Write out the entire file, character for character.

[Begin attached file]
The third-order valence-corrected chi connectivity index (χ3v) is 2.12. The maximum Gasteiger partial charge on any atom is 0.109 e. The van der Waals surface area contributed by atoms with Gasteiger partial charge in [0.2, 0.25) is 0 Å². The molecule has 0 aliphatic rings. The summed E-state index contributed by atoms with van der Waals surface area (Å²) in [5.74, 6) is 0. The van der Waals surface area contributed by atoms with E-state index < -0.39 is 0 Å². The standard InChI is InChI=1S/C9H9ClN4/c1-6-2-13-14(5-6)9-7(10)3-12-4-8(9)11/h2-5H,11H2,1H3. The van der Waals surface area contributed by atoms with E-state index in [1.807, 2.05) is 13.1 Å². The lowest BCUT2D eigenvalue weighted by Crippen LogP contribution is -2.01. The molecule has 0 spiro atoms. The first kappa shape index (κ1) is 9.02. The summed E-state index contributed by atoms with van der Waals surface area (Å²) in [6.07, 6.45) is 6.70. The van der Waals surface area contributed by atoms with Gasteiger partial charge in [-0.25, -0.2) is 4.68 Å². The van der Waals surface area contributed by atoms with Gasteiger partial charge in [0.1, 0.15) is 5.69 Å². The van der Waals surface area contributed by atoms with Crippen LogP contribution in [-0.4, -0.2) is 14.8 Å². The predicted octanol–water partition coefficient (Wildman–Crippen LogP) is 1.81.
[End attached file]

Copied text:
The third-order valence-corrected chi connectivity index (χ3v) is 2.12. The maximum Gasteiger partial charge on any atom is 0.109 e. The van der Waals surface area contributed by atoms with Gasteiger partial charge in [0.2, 0.25) is 0 Å². The molecule has 0 aliphatic rings. The summed E-state index contributed by atoms with van der Waals surface area (Å²) in [5.74, 6) is 0. The van der Waals surface area contributed by atoms with E-state index < -0.39 is 0 Å². The standard InChI is InChI=1S/C9H9ClN4/c1-6-2-13-14(5-6)9-7(10)3-12-4-8(9)11/h2-5H,11H2,1H3. The van der Waals surface area contributed by atoms with E-state index in [1.807, 2.05) is 13.1 Å². The lowest BCUT2D eigenvalue weighted by Crippen LogP contribution is -2.01. The molecule has 0 spiro atoms. The first kappa shape index (κ1) is 9.02. The summed E-state index contributed by atoms with van der Waals surface area (Å²) in [6.07, 6.45) is 6.70. The van der Waals surface area contributed by atoms with Gasteiger partial charge in [-0.25, -0.2) is 4.68 Å². The van der Waals surface area contributed by atoms with Gasteiger partial charge in [0.1, 0.15) is 5.69 Å². The van der Waals surface area contributed by atoms with Crippen LogP contribution in [-0.4, -0.2) is 14.8 Å². The predicted octanol–water partition coefficient (Wildman–Crippen LogP) is 1.81.